Delayed tree mortality, bark beetle activity, and regeneration dynamics five years following the Wallow Fire, Arizona, USA: Assessing trajectories towards resiliency
Publication date: 15 November 2018
Source: Forest Ecology and Management, Volume 428
Author(s): John P. Roccaforte, Andrew Sánchez Meador, Amy E.M. Waltz, Monica L. Gaylord, Michael T. Stoddard, David W. Huffman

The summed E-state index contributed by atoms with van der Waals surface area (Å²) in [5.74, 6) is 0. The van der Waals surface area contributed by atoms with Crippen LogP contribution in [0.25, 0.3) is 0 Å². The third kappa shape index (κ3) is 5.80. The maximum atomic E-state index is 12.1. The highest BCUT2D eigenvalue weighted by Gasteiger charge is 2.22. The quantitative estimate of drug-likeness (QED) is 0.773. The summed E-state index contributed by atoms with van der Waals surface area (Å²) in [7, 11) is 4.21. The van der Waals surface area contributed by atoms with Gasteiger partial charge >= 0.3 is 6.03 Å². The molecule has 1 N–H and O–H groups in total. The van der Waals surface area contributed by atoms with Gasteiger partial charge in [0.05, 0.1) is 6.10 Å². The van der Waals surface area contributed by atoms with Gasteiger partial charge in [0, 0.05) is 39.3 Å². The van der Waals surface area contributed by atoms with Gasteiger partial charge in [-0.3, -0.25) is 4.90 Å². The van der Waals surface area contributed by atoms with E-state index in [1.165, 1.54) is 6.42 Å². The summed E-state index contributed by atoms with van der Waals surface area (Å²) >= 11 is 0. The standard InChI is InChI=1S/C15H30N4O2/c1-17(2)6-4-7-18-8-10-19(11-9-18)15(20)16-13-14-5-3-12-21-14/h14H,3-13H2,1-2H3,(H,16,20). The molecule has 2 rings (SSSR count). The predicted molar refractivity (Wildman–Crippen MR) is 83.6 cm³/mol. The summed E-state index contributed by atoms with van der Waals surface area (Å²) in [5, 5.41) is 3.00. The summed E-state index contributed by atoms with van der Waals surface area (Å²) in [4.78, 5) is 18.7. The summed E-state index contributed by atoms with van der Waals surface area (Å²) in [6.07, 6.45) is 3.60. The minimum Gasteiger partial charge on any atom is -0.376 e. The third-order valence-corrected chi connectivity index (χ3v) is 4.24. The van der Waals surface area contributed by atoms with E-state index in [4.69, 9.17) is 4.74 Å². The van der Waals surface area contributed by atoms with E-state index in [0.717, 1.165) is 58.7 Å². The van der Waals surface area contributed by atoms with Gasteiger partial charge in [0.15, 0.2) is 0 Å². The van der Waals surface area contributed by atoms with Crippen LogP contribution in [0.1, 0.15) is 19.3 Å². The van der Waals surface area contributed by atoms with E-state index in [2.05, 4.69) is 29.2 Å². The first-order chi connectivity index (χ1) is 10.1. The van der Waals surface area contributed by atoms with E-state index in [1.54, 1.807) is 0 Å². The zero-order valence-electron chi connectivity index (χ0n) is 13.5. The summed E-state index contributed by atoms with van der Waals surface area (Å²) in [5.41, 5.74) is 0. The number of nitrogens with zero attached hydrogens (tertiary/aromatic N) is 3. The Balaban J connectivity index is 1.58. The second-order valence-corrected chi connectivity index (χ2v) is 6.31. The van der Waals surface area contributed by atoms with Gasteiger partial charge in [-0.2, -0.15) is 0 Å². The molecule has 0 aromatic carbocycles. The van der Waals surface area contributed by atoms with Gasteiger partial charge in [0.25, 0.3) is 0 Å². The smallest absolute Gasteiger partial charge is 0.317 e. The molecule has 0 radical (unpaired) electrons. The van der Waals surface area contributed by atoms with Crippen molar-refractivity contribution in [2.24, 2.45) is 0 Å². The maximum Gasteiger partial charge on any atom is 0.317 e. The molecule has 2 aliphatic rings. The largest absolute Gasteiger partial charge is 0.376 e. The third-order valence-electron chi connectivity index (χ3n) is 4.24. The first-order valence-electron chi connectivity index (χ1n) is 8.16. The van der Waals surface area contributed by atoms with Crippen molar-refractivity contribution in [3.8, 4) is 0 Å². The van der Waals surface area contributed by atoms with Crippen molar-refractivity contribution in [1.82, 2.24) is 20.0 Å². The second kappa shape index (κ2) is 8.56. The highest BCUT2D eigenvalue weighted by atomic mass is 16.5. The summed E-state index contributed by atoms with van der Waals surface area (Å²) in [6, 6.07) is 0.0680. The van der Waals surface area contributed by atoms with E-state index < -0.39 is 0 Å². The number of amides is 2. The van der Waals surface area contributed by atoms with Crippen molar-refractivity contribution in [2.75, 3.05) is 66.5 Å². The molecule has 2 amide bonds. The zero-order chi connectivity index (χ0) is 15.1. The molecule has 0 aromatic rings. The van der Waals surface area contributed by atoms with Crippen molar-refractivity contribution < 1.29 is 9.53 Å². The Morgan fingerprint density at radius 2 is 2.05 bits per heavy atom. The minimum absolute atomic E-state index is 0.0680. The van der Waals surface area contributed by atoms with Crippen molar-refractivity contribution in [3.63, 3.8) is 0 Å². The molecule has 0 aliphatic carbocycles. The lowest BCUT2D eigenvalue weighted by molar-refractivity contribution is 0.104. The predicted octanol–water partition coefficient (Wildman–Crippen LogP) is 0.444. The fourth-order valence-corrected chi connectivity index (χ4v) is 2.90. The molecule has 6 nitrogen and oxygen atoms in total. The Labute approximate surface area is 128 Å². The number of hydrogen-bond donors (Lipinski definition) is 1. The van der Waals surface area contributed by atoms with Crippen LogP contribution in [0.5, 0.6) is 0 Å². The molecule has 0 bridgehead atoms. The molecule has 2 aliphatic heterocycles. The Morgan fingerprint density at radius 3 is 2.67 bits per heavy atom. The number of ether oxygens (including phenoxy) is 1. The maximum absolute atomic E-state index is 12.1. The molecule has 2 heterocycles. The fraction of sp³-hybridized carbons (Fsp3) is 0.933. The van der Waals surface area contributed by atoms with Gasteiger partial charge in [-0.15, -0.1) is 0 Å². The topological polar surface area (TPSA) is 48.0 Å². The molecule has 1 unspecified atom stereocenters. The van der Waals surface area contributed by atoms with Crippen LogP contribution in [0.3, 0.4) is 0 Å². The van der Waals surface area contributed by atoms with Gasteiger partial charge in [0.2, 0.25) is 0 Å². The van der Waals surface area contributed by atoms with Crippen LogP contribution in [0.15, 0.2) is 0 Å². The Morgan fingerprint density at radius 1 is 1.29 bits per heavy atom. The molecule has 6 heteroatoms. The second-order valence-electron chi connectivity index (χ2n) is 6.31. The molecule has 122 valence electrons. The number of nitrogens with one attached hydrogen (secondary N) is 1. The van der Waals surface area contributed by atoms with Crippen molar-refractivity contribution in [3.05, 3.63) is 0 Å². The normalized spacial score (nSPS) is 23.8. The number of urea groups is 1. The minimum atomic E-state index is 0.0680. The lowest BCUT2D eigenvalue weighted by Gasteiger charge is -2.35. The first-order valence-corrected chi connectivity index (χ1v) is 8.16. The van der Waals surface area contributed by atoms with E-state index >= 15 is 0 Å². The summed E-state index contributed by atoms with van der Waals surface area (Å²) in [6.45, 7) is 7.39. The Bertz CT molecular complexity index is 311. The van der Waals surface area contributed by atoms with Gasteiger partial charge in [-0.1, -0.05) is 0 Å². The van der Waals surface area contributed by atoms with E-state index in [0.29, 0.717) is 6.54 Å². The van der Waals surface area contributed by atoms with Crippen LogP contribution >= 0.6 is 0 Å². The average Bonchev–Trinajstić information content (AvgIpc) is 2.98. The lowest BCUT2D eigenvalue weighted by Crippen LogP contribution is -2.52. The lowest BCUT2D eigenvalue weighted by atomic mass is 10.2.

Warm/dry mixed conifer forests have undergone changes in disturbance regimes, forest structure, species composition, and surface fuel accumulation which have led to increased susceptibility to large, uncharacteristically severe wildfires and pathogenic outbreaks. Ecosystems resilient to fire events return to a similar set of structures (e.g., forest and understory composition and density) or processes (e.g., fire, decomposition rates); however, when exposed to disturbances outside the evolutionary envelope, may transition to a different state (e.g., type conversion). We sampled warm/dry mixed conifer forest stands treated prior to the 2011 Wallow Fire and paired untreated sites five years following the fire. Our objective was to evaluate mid-term ecosystem resiliency in terms of forest structure, bark beetle activity, and tree regeneration. We hypothesized that treated units would have higher mid-term post-fire resiliency compared to untreated units. In 2016, average total tree density remained significantly lower in treated compared to paired untreated units; conifer density and BA decreased in both treated and untreated units. Diameter distributions in 2016 treated units remained similar to those observed in 2012 with the exception of increased density in the smallest diameter class. In untreated units, the majority of tree density reductions occurred in the 10–30 cm dbh classes. Post-fire tree mortality was stable across treated and untreated units, with no significant differences; however, abundant ingrowth of small hardwoods occurred throughout the study area. Large-tree density decreased by about 20% in both treated and untreated units between 2012 and 2016. Evidence of post-fire bark beetles was generally low and patchy throughout the study site; however, beetle activity was more widespread in untreated units. Twice as many trees were attacked by bark beetles in untreated versus treated units suggesting treatments may have reduced post-fire beetle activity. Following wildfire, observed conifer regeneration was lower and hardwood regeneration was higher with increasing burn severity; conifer regeneration was nearly three times higher in treated units. This study suggests that pre-fire fuel reduction treatments contribute less to mid-term resiliency than to short-term resiliency of forested ecosystems. We observed trends of higher resilience to insect outbreaks and potential implications for type change from conifer to deciduous forest. Furthermore, our study underscores the importance of understanding mid-term post-fire recovery, and while it provides insights regarding recovery of these ecosystems, additional monitoring and research is needed to fully understand the implications toward long-term resiliency.
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